And even if there are times when they can see the destruction, they will blame somebody else for what is happening. They won’t take responsibility for what they are saying or doing.

3 Major Styles of Intervention

There are three major styles of intervention. In over thirty years of working with thousands of addicted persons and their families, Vince Carolan has learned the importance of making appropriate assessments regarding which intervention style may offer the greatest probability of success given the history of the afflicted person and the family. Often the intervention approach that is actually used is a combination the most effective components of all three styles.

Looking at the three major intervention strategies, we see that in two of them the afflicted person is invited to participate in his/her intervention from the very beginning.

  • Johnson Model: Probably the intervention style most used is the JOHNSON MODEL. In this style there is no invitation issued to the afflicted individual. First, a family member, friend or employer contacts the interventionist to discuss whether or not an intervention is needed. Based on the history of the afflicted person and other factors it may be tentatively agreed to take the next step which is for the caller to talk about others in family who may be interested in helping the afflicted person. Key to success of intervening is the interventionist’s ability to help the caller to identify potential team members from the names offered by the caller. This is based on the relationships that exist between the afflicted person and the family member or friend who are suggested as team members.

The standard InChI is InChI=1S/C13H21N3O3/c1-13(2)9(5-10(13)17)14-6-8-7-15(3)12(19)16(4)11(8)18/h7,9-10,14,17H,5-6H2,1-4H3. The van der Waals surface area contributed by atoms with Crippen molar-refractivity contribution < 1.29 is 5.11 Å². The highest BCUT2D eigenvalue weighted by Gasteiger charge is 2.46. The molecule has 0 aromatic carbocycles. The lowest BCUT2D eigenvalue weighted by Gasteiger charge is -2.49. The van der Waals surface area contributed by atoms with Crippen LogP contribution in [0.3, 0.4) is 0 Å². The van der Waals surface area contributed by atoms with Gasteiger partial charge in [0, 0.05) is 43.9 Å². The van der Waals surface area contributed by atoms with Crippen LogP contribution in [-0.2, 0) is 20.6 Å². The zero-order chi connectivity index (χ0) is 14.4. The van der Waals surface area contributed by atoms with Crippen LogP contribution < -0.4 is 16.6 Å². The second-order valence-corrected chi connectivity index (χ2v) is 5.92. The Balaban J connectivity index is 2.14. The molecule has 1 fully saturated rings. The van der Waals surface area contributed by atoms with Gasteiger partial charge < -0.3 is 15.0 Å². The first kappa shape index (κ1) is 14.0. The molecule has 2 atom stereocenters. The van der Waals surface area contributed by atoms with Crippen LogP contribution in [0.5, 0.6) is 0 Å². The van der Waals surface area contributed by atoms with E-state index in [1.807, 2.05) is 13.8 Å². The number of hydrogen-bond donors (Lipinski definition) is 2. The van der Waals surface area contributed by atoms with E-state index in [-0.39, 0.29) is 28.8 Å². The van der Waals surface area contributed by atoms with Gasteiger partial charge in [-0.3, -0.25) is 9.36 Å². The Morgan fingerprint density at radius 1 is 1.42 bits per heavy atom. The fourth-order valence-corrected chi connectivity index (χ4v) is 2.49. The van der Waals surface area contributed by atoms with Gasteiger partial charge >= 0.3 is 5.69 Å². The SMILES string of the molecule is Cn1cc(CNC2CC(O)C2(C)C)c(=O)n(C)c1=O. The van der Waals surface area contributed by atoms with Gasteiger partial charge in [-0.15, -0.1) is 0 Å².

• ARISE: In the ARISE style, an invitation is issued to the person needing help by one of the “concerned others”. She/He is told that there are family members and friends who are alarmed about their self-destructive lifestyle and want to discuss recovery options at a meeting at the interventionist’s office or hotel conference room. The afflicted person is given a day and time that the session is to be held and is told that the meeting will be held whether on not he/she is going to attend. A powerful recovery message is a part of this invitation.

  • Family Systems: In the FAMILY SYSTEMS format, the afflicted person is invited to attend sessions at the interventionist’s office or hotel conference room. At these sessions a family genogram is developed with input from all attending and the professional directing the sessions helps them to track family history thru several generations pointing out a possible dysfunctional family system which helps the afflicted person to see that they are not the only person with problems in the family. This format is designed to get all of the family members to accept some sort of help to deal with their issues.

Scheduling an Intervention: Next Steps

Although an intervention can be arranged within 24 hours, it is preferable to allot more time to plan and to train the team members. It is not uncommon for Vince Carolan spend an entire day with the friends and relatives on the day before the actual intervention. This day is dedicated to education of the team and to writing and rehearsing the letters that will be read to the afflicted person the next morning. This preparation day is usually done in the interventionist’s office or a hotel conference room. Before this day, the interventionist coordinates with the family to arrange a reservation at an appropriate treatment facility so that on the morning of the actual intervention, there is a plan in place to get the person to treatment directly from the intervention site.

Transportation to the treatment center (if inpatient treatment is indicated) is pre-arranged and the person must be accompanied by the interventionist, a family member, or a professional transport specialist retained by the family. If you are interested in scheduling an intervention or counseling session give us a call, or contact us today!